• Cheers Justin, it certainly got a lot of interest and hopefully got folks talking and even more importantly thinking.

      SKOL-SKOL-SKOL-SKOL
      SKOL-SKOL-SKOL-SKOL…

  2. A nice, thoughtful piece, Phil.

    I think you’re right on the money about the abbey, as it were. The reason people are so fascinated with them is that they do not fit into anybody’s (especially an American’s) idea of capitalism. They deliberately limit the amount they produce just to raise enough money to fix the roof or whatever, despite being constantly bombarded with accolades. That creates interest in them and their beers, simply exacerbating the problem. (I’d love to know if the Craft Cheese Wankers feel the same way about a particular Trappist cheese.)

    St Sixtus, and a handful of abbey brewers like them, are total anomalies, places that doesn’t fit into anybody’s idea of business, brewing or beer appreciation. That’s why they’re perfect.

    As for being ‘the best’, I think, like you say, you have to go there and do it yourself. Perhaps it is better described as one of ‘the best beer experiences in the world.’ That’s what beer is all about for me, anyway: experiences.

    • I think you’ve hit the oaken peg, squarely on the head with a hand carved monastic mallet there Chris, “the best beer experience” is exactly it, a whole host of sensory and sub conscious influences creating one brief moment unlikely to be repeated..

      Cheers

  3. A really spot on piece, Phil – I don’t believe in ‘one beer to rule them all’ – even on a personal level, it would be impossible to pick a “best beer ever” – it’s entirely about context. What am I up to on any particular day, what is the weather like, where am I travelling, who am I with, what am I eating with it or not, what do my tastebuds tell me they want or enjoy at that particular time? I feel the Westy hype originated from Ratebeer, and the one-upmanship that it seems to generate in some people. But great that it has fuelled an interest in Trappiste beers in general and hopefully provides the monks with a sustainable income for their way of life. When I have one, I certainly don’t spend the whole glass thinking of comparisons, is it better/worse than x beer – I just enjoy it if that’s what I’m in the mood to drink at the time! Will be back in Belgium next week so may renew my acquaintance with it again and just enjoy the moment 🙂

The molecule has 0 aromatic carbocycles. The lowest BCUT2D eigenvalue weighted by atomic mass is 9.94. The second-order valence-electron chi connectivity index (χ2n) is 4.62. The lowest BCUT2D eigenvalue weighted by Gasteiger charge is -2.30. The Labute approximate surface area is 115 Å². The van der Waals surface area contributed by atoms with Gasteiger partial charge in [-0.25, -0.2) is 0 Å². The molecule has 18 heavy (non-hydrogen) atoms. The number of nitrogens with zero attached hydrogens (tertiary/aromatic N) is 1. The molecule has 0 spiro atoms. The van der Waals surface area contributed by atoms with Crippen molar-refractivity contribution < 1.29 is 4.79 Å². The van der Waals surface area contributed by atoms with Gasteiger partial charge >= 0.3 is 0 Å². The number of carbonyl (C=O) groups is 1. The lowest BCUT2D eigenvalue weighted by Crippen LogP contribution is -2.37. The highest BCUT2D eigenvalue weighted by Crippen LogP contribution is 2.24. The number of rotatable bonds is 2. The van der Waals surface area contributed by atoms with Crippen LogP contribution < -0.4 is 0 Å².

• Again bang on the money Tania, I once met a man in a beer shop in Brussels who claimed to be the person who started the whole Westie thing off in States, no idea if it was true, he definitely had the credentials and connections (you’ve probably met him too)..

      I wish you hadn’t told me about Belgium though 😦 not fair

      Hehe, have a great time

      • Heh, you’re right, I may well have met the same guy! Hey, you get to plenty of twissups that I don’t (inc. the extremely good time you organised, by all accounts) so no need to feel jealous of my upcoming trip!!

      • Yes – I’ll be in Belgium too – at the Bruges Beer Festival where you can pick up a 15cl glass of all the Westvletern beers at €1.50 a time.

  4. Cycled to de Vrede by way of de Dolle, great beers at both locations, Westvlteren won by a short head, back to Dijksmuide for 3 year old Orval which won the day. Best beers are so subjective, time, place, who you’re with. Best draught beer I ever had was at the Brauhaus in Spandau, best bottled was 18 year old Goudenband in Ghent. Having said that, you can’t beat a pint or two of McMullens AK after a 26 mile cycle…

  5. I’ve had it both here (in the US) and in Belgium (although not at the abbey), and both times they were given to me as gifts. It’s truly a wonderful beer. But frankly, nothing should be called “the best beer in the world.” It’s a subjective thing, taste, and really can’t be quantified that precisely, nor should it.

    This current trend of “I got the ‘best beer!” It’s good, but over hyped. This local beer I like is way better.” Congratulations, you’re trying to be an edgy beer reviewer, just like everyone else. Just be happy you’re trying a rare treat and enjoy the beer in it’s own right.

  6. some daft bastard thought he might be able to sell me 10 cases of Westvleteren 12 a couple of years ago. Personally I think the idiot bought it on ebay and realised it was rebottled Gun oil or something.
    I’m forever looking for that perfect beer, usually i find it when i’m in the right place at the right time with the right people, you know, the place that you couldn’t care less about untapped or twitter.

  7. Thought-provoking post.

    One impulse for the ‘this beer isn’t all its cracked up to be’ posts you read must be to do fellow beer geeks a favour — a warning, basically, not to invest too much time or money chasing these legendary beers which, most of the time, end up being a disappointment, or at least not worth the effort.

    But beer geeks need to find out for themselves, so the warnings never work.

    At the other end of the scale, we’re desperate to know what Watney’s Red Barrel tasted like — can it possible have been as bad as everyone said? Veterans keep saying ‘I had it, you didn’t miss much’, but we need to know!

    • The Westvleteren beers ARE very good – especially when they have some age on them (they can have a few rough edges when young in my opinion), Best in the world? Well, as I think we all know that depends on your personal taste in beer – trouble is too many people feel they have to follow the herd. I also tasted Watneys Red a couple of times and it left a pretty indelible impression I have to say.

  8. Pingback: Beer – #317 – Chouffe – Houblon Dobbelen IPA Tripel | A life just as ordinary